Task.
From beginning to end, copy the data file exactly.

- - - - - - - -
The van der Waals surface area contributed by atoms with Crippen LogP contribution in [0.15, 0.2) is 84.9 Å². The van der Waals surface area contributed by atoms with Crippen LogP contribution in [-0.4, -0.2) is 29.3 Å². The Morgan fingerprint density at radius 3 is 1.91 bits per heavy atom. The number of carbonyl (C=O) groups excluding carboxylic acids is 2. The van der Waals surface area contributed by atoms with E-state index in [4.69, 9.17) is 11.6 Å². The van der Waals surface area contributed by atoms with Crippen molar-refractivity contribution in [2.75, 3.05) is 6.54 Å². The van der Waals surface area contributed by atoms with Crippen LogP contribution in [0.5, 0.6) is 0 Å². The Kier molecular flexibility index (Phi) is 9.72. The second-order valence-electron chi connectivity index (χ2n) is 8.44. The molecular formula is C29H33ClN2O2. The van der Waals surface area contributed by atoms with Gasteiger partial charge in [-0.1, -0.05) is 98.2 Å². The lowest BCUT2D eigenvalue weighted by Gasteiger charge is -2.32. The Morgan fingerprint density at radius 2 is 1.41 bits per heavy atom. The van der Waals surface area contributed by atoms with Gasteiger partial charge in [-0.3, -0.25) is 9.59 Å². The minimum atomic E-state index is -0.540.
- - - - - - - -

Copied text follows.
The van der Waals surface area contributed by atoms with Crippen LogP contribution in [0.15, 0.2) is 84.9 Å². The van der Waals surface area contributed by atoms with Crippen LogP contribution in [-0.4, -0.2) is 29.3 Å². The Morgan fingerprint density at radius 3 is 1.91 bits per heavy atom. The number of carbonyl (C=O) groups excluding carboxylic acids is 2. The van der Waals surface area contributed by atoms with E-state index in [4.69, 9.17) is 11.6 Å². The van der Waals surface area contributed by atoms with Crippen molar-refractivity contribution in [2.75, 3.05) is 6.54 Å². The van der Waals surface area contributed by atoms with Crippen LogP contribution in [0.5, 0.6) is 0 Å². The Kier molecular flexibility index (Phi) is 9.72. The second-order valence-electron chi connectivity index (χ2n) is 8.44. The molecular formula is C29H33ClN2O2. The van der Waals surface area contributed by atoms with Gasteiger partial charge in [-0.1, -0.05) is 98.2 Å². The lowest BCUT2D eigenvalue weighted by Gasteiger charge is -2.32. The Morgan fingerprint density at radius 2 is 1.41 bits per heavy atom. The van der Waals surface area contributed by atoms with Gasteiger partial charge in [-0.3, -0.25) is 9.59 Å². The minimum atomic E-state index is -0.540.